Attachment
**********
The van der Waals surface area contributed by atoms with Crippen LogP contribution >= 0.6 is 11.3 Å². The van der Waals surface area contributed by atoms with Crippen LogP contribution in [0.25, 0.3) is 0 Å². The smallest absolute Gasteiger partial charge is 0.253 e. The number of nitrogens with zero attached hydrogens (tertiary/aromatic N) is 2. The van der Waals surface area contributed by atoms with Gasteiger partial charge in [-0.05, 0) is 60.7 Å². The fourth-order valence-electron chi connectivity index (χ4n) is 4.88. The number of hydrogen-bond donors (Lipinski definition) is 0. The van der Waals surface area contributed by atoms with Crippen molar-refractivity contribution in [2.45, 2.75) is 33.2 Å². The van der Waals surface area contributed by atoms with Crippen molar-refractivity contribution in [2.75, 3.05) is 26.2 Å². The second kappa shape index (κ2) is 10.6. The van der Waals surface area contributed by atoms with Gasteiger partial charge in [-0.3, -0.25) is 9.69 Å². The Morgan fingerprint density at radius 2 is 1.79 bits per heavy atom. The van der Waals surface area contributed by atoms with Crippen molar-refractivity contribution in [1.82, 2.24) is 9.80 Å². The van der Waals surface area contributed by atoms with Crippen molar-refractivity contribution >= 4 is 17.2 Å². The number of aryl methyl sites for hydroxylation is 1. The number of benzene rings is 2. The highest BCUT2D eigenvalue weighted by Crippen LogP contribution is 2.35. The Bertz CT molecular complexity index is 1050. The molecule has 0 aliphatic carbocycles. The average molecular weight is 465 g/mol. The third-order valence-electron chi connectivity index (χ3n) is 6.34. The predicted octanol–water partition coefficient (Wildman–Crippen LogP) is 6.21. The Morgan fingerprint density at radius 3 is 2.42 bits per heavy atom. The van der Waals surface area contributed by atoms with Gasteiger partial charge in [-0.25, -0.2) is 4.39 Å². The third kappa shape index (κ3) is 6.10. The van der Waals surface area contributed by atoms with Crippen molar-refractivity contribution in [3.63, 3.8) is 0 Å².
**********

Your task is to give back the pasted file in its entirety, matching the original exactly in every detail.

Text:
The van der Waals surface area contributed by atoms with Crippen LogP contribution >= 0.6 is 11.3 Å². The van der Waals surface area contributed by atoms with Crippen LogP contribution in [0.25, 0.3) is 0 Å². The smallest absolute Gasteiger partial charge is 0.253 e. The number of nitrogens with zero attached hydrogens (tertiary/aromatic N) is 2. The van der Waals surface area contributed by atoms with Gasteiger partial charge in [-0.05, 0) is 60.7 Å². The fourth-order valence-electron chi connectivity index (χ4n) is 4.88. The number of hydrogen-bond donors (Lipinski definition) is 0. The van der Waals surface area contributed by atoms with Crippen molar-refractivity contribution in [2.45, 2.75) is 33.2 Å². The van der Waals surface area contributed by atoms with Crippen molar-refractivity contribution in [2.75, 3.05) is 26.2 Å². The second kappa shape index (κ2) is 10.6. The van der Waals surface area contributed by atoms with Gasteiger partial charge in [-0.3, -0.25) is 9.69 Å². The Morgan fingerprint density at radius 2 is 1.79 bits per heavy atom. The van der Waals surface area contributed by atoms with Crippen molar-refractivity contribution in [1.82, 2.24) is 9.80 Å². The van der Waals surface area contributed by atoms with Crippen molar-refractivity contribution >= 4 is 17.2 Å². The number of aryl methyl sites for hydroxylation is 1. The number of benzene rings is 2. The highest BCUT2D eigenvalue weighted by Crippen LogP contribution is 2.35. The Bertz CT molecular complexity index is 1050. The molecule has 0 aliphatic carbocycles. The average molecular weight is 465 g/mol. The third-order valence-electron chi connectivity index (χ3n) is 6.34. The predicted octanol–water partition coefficient (Wildman–Crippen LogP) is 6.21. The Morgan fingerprint density at radius 3 is 2.42 bits per heavy atom. The van der Waals surface area contributed by atoms with Gasteiger partial charge in [-0.25, -0.2) is 4.39 Å². The third kappa shape index (κ3) is 6.10. The van der Waals surface area contributed by atoms with Crippen molar-refractivity contribution in [3.63, 3.8) is 0 Å².